If you’re unsure about who was at fault for your breach of medical data, why not reach out to our advisors? We’re offering you free legal advice and a free case assessment.
In order to make a data protection breach of illness claim, you must be able to show how you have suffered financially and/or mentally. To show this, you can present evidence such as:
- Bank statements showing any financial impact
- Medical records showing the impact of the breach
- Notifications of the breach from the data controller
- Any correspondence with the ICO
If you discover the data protection breach of illness yourself, you should report it to the data controller as soon as possible. Ask them to confirm what personal information was breached, how it happened and what the steps are moving forward.
If the data controller doesn’t provide you with a satisfactory response, you can make a complaint to the ICO, who will then decide if they will investigate on your behalf. You cannot seek a settlement through the ICO. Due to this, you’re able to make a claim for compensation alongside the ICO investigation. Call our advisors for further advice.
You can claim two types of damages for a personal data breach. Material damage refers to the loss of possessions, including financial losses. Non-material damage relates to the psychological damages you sustained due to the breach of your personal data.
In the past, you could only claim non-material damage if you also claimed material damage. However, since the Vidal-Hall and Others v Google Inc (2015) case, you can claim psychological damages without needing to establish material damage.
The Judicial College Guidelines (JCG) display compensation brackets for non-material damage that are often used by legal professionals to value claims. We’ve included some examples below that may be useful for your data protection breach of illness claim.
|Severe Post-Traumatic Stress Disorder (PTSD) (a)||£59,860 - £100,670||Permanent effects prevent the injured person from working or functioning as they did before sustaining the injury.|
|Moderately Severe Post-Traumatic Stress Disorder (PTSD) (b)||£23,150 - £59,860||Professional help can improve the prognosis, though significant disability continues for the foreseeable future.|
|Moderate Post-Traumatic Stress Disorder (PTSD) (c)||£8,180 - £23,150||Any continuous effects are not disabling.|
|Less Severe Post-Traumatic Stress Disorder (PTSD) (d)||£3,950 - £8,180||Minor symptoms persist, but recovery can occur within one to two years.|
|Severe Psychiatric Damage (a)||£54,830 - £115,730||The injured person will suffer from future vulnerability alongside issues of maintaining relationships with family, friends and strangers.|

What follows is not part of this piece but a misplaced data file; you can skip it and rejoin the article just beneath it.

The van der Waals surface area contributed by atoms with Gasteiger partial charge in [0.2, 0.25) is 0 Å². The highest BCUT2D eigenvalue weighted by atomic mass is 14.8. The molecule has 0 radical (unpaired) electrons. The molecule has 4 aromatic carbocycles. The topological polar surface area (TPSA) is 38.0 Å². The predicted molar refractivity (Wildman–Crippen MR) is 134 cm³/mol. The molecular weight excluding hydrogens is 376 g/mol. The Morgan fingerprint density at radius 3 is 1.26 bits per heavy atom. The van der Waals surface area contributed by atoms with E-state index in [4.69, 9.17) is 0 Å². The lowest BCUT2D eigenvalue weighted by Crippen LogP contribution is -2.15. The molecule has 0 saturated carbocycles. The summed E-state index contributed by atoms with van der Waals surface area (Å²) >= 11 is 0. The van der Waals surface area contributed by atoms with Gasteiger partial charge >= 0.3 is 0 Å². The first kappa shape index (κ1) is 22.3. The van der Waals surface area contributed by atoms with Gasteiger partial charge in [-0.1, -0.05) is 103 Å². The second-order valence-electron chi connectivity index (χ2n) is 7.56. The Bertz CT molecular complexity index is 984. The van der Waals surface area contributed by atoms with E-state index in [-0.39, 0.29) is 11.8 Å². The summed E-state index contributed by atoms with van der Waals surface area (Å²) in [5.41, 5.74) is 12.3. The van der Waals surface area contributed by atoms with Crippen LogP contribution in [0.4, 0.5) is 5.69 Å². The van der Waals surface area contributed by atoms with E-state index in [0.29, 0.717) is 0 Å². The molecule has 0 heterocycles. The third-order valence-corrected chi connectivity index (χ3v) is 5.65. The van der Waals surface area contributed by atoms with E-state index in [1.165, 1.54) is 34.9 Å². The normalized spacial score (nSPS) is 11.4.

|Moderately Severe Psychiatric Damage (b)||£19,070 - £54,830||The prognosis is improved though the injured person will encounter significant problems coping with education, work and overall life.|
|Moderate Psychiatric Damage (c)||£5,860 - £19,070||Injuries will still cause issues for overall life though there is marked improvement with a good prognosis.|
|Less Severe Psychiatric Damage (d)||£1,540 - £5,860||The extent of the effect on daily life will determine where the injured person lands in the compensation bracket.|
Please note that these figures are a guideline. Contact our advisors today for a more accurate estimation of what your claim could be worth.
You can work with a solicitor on a No Win No Fee basis for your data protection breach of illness claim. The benefits of this include:
- No upfront solicitor fees
- No fees for the duration of your claim
- No solicitor success fee at the end of an unsuccessful claim
You’re only required to pay your solicitor if you’re successful in receiving a settlement. In this case, your solicitor will take a success fee at a legally capped rate from your settlement total. All of the terms and conditions will be discussed with you before agreeing to claim.
To start the claims process, reach our team by:
Related Guides On Healthcare Data Breaches
You can see more relevant sources through the following links:
- Cyber security breach statistics can be viewed on the government website.
- See data breach guidance for individuals and families here.
- The ICO offers information for taking your case to court.
Thank you for reading our data protection breach of illness guide. We have more guides available for you to read here:
- Read about claiming stress due to a data breach.
- See our guide on failure to redact data breach claims.
- Can you sue on behalf of someone else? Our guide will explain how.
- What Compensation Could I Receive For A Liverpool Hospital Data Breach?